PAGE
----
There’s always something to howl about

How to succeed at failure . . .

I wrote this in the Summer of 2001, also. At the time, my friend Richard Riccelli convinced me to sit on it because it’s pretty arch. Even so, this is the counterpoint to Shyly’s delight.

How to succeed at failure

I work in sales, and while I don’t have many role models for success at my job, I am lucky enough to have an immense number of role models for failure. My co-workers fail all day, every day, and they are gracious enough to share ideas with each other about how to fail even more. Watching them and listening to them, I’ve been able to abstract the principles of a whole new self-help discipline: How to succeed at failure.

There is no better field in which to succeed at failure than straight commission sales. If you succeed at failure in education, they make you the principal. If you succeed at failure in politics, they elect you president. But if you succeed at failure in straight commission sales, you slowly starve to death… Top that!

And succeeding at failure in straight commission sales is easier than you think!

Here are a few simple rules:

First, start late and leave early. Some people try to make failure an endurance contest. This is a mistake. If you spend too much time in the office, sooner or later someone is going to buy your product from you just because no one else is around.

In the same way, when you do get to work, immediately do something useless, irrelevant and unproductive. The newspaper is a good bet. So is the restroom. The two together make for a perfect combination. Take your time. The point is to establish to yourself, to your co-workers and to the world that doing business is the last thing on your mind.

Once you get to the office — stay there. Don’t go out looking for business, make the business come to you. Show the customer who’s boss. That way you’ll have plenty of time to complain to your co-workers that customers just don’t appreciate all you’re doing for them.

Find innovative ways to waste your work-day. Do research about things no one cares about. Organize things that no one uses. Implement plans, policies and procedures that will help everyone waste more time.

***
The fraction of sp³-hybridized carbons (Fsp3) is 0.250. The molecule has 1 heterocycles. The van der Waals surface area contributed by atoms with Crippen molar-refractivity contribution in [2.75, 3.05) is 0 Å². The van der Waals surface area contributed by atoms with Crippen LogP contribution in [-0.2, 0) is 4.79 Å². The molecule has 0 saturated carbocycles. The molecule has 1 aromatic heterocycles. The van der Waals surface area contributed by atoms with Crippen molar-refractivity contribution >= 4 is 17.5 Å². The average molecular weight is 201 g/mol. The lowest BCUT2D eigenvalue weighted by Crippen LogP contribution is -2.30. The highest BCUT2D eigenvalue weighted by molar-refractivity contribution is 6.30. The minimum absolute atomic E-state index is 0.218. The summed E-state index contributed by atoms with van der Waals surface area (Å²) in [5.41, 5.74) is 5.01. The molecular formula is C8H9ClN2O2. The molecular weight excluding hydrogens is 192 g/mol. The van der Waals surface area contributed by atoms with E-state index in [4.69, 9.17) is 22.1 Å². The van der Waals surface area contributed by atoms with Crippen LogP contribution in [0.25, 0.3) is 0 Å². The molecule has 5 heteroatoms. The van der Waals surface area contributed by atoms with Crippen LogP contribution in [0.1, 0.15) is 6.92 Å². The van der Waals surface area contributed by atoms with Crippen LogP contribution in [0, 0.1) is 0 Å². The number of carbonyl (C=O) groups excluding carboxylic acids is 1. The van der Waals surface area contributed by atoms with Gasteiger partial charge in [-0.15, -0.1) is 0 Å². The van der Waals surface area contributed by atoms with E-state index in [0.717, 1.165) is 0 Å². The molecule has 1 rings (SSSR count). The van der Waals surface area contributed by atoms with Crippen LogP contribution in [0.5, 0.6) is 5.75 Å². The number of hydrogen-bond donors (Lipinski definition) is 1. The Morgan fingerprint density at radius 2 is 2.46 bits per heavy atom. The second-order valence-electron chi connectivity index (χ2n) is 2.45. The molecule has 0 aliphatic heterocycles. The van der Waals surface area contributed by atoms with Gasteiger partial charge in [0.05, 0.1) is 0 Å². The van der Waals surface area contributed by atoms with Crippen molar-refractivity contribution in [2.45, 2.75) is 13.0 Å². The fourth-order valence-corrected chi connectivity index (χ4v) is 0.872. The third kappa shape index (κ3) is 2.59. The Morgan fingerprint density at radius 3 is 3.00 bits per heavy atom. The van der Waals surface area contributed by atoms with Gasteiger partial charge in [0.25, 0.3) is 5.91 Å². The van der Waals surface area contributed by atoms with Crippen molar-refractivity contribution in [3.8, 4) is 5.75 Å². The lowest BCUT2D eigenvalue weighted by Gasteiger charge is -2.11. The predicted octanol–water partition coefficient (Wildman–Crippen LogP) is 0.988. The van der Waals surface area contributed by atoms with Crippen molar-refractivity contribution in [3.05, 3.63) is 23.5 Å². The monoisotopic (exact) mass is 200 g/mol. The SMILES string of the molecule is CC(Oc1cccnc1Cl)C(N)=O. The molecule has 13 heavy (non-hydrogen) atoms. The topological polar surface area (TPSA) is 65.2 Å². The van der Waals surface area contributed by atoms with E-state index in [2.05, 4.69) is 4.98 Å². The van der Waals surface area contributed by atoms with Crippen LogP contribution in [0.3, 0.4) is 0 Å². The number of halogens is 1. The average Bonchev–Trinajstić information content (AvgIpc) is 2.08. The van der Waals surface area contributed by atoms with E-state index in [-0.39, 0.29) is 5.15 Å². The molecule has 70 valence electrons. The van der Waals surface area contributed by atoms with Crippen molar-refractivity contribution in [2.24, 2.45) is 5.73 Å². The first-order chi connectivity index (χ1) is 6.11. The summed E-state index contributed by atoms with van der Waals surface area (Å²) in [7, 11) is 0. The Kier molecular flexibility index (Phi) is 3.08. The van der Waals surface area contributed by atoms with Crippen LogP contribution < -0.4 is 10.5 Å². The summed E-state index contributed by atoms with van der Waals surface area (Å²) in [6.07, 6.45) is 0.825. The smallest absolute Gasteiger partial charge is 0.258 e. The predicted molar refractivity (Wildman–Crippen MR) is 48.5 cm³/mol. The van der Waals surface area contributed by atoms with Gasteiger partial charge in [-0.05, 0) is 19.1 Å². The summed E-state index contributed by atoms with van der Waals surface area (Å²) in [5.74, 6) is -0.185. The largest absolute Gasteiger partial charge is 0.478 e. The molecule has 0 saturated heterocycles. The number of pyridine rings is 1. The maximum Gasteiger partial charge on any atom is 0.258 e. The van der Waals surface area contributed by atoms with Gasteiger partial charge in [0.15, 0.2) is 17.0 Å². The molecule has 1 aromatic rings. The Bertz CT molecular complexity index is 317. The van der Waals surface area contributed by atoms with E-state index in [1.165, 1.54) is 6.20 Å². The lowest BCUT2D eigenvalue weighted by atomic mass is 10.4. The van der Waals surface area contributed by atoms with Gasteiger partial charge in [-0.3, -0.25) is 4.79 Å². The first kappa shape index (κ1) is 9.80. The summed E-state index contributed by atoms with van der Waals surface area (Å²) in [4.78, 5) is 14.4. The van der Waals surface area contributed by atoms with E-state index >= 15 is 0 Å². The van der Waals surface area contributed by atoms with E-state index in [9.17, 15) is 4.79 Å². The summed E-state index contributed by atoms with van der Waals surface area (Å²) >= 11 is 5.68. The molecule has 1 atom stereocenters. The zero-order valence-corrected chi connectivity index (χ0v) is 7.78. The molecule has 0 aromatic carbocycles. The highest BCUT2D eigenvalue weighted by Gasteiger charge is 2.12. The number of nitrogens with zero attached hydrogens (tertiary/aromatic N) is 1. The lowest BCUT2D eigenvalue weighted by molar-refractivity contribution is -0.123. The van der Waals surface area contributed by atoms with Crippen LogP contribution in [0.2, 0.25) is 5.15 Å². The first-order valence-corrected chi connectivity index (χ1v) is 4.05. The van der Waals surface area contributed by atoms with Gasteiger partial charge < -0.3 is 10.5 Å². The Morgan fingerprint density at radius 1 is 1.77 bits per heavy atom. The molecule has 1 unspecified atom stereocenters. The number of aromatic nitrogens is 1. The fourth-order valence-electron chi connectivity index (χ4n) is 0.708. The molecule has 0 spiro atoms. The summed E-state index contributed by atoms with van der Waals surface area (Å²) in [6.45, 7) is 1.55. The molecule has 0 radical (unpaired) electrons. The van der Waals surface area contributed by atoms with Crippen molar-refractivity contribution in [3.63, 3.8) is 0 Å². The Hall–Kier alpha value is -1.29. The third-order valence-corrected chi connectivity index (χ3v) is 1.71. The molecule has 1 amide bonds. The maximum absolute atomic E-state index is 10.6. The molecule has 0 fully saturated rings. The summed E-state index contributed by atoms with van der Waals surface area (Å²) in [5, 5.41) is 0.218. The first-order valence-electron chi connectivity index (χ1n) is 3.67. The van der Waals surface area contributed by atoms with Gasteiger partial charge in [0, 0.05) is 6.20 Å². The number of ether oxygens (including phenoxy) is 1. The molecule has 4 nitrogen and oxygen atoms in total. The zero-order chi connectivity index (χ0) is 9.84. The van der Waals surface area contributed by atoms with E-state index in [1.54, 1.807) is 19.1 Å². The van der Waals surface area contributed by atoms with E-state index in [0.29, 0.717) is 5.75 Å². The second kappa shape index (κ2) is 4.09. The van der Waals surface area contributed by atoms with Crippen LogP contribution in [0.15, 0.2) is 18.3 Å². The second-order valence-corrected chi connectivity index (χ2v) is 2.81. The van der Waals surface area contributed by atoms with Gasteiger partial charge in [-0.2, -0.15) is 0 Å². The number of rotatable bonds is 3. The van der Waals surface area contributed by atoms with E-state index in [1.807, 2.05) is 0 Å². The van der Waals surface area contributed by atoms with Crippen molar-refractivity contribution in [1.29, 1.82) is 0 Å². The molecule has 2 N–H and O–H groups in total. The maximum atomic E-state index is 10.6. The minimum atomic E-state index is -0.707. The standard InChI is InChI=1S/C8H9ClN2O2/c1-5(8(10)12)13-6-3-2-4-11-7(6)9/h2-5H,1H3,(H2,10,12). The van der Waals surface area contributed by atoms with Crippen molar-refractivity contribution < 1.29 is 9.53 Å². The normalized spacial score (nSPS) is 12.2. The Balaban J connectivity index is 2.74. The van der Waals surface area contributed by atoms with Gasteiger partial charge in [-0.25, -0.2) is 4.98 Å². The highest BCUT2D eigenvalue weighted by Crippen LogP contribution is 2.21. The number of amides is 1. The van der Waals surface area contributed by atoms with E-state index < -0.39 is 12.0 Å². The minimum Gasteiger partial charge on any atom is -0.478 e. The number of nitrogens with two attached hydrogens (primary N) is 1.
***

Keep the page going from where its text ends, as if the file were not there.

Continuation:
If you should happen to accidentally step out of the office, be sure to waste your time. Attend useless classes. Take careful notes at irrelevant seminars. Make yourself available for every possible unproductive meeting.

Chances are, this kind of busy-work will endear you to your sales manager. The only measure of success for a salesperson is sales, but it’s more than likely that your sales manager is striving to succeed at failure, too. Your public displays of frenzied unproductiveness will redound to your credit and to his.

Whatever you do, don’t model the behavior of the top producers in your field. They’re doing everything wrong, as everyone hanging around the office will tell you. They might be making a few sales right now, but it can’t last. Besides, they never even have time for the newspaper…

Now you may think this is enough, but it’s not. The simple fact is that even the laziest, whiniest, most unproductive salesperson occasionally makes a sale. It’s not the end of the world, but if you really want to succeed at failure, you have to be prepared for this kind of thing.

First things first: Never, ever prospect. Don’t go out to see people, don’t get on the phone to call people, don’t give out your business card. Don’t engage people to find out if they need your product; some of them will, and then where will you be? Don’t ask your family or friends for business; that’s unseemly. Don’t forge relationships with past customers; you know where that kind of thing leads. The less you look for business, the less you’ll find, and having fewer opportunities to succeed is the first step to succeeding at failure.